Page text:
Getting a little more perspective

Yesterday I joined a group of business folk on a walk high up the Swansea Valley as it borders the Brecon Beacons.

The sun shone and tempered the icy wind as it cut across the mountain tops and headed for the valleys and the sea.

It was a beautiful day, and the air was invigorating.

However, the contrast was marked.

Here we were in an astonishing landscape formed over millions of years, and even the industrial heritage was centuries old.

And yet the return to the pace and busyness of life was already becoming evident.

It’s been growing since the new year. And while people weren’t overtly wearing the badge of busyness, meaning and value were starting to be extracted from the things they were juggling.

Why do we exchange real meaning for a manufactured one based on how much we can get done in the shortest amount of time?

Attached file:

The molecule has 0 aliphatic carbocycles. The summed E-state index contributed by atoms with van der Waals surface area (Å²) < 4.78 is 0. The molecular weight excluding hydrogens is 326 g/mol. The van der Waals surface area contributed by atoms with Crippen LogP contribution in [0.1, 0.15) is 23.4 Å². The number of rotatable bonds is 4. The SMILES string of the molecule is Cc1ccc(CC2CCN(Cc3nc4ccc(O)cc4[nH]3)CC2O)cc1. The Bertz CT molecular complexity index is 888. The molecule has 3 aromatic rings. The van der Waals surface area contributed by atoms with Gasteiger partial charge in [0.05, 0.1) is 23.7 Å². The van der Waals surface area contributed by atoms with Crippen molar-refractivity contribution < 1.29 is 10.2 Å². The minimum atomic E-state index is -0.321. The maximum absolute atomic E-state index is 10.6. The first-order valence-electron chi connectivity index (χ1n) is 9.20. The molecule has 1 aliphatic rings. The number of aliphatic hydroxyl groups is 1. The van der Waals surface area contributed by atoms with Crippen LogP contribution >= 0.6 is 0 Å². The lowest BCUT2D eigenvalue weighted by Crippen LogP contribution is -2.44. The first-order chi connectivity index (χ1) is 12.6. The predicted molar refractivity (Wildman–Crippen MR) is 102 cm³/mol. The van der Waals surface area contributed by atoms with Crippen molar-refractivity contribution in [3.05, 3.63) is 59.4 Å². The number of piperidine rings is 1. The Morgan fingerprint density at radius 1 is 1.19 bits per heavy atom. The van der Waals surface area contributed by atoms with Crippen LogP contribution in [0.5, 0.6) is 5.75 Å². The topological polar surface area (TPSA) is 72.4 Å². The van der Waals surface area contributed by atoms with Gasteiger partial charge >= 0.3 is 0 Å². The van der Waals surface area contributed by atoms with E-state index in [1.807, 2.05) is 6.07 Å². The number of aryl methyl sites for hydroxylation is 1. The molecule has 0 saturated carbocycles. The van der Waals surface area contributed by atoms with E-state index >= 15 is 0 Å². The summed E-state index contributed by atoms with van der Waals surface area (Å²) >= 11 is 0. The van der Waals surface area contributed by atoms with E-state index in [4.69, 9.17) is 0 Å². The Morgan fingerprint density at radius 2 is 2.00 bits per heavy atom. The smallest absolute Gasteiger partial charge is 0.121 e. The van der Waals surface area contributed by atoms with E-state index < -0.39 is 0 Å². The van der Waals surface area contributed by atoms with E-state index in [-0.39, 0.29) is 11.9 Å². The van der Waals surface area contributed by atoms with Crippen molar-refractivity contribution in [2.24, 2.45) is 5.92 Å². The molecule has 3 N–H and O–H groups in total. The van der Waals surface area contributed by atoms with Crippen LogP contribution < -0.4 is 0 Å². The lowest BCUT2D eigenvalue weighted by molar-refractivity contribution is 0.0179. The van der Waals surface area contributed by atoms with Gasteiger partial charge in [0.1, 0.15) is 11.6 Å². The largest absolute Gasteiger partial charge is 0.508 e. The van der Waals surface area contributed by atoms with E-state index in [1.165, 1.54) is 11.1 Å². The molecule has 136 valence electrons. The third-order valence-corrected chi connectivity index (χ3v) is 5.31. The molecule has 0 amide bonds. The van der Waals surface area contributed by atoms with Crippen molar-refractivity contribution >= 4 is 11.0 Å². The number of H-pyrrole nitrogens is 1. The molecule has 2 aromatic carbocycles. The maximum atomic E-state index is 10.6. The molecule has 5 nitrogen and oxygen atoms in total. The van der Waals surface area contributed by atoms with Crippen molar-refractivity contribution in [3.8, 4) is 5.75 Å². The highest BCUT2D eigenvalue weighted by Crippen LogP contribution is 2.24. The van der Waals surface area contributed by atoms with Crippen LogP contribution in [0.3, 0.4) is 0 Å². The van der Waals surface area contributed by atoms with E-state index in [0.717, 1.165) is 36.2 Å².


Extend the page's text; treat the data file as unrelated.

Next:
And shrinking perspectives in the magnificence of landscapes bearing the mark of millennia?

Perhaps it’s time to intentionally reset our clocks and see our contribution to the ongoing creation of the world in long time.


We are of the dust,
grounded in dark soil
and the quaking of a new world,
sighed into being by a greater wonder.

We are of the dust,
grainy and awkward
and entirely, astonishingly sacred,
sanctified by a love beyond our wildest dreams.

We are of the dust
yet filled with shimmering glory –
intoxicating holiness not just pouring from heaven,
but rising up through our dirt-covered roots.

+ Gideon Heugh, in Devastating Beauty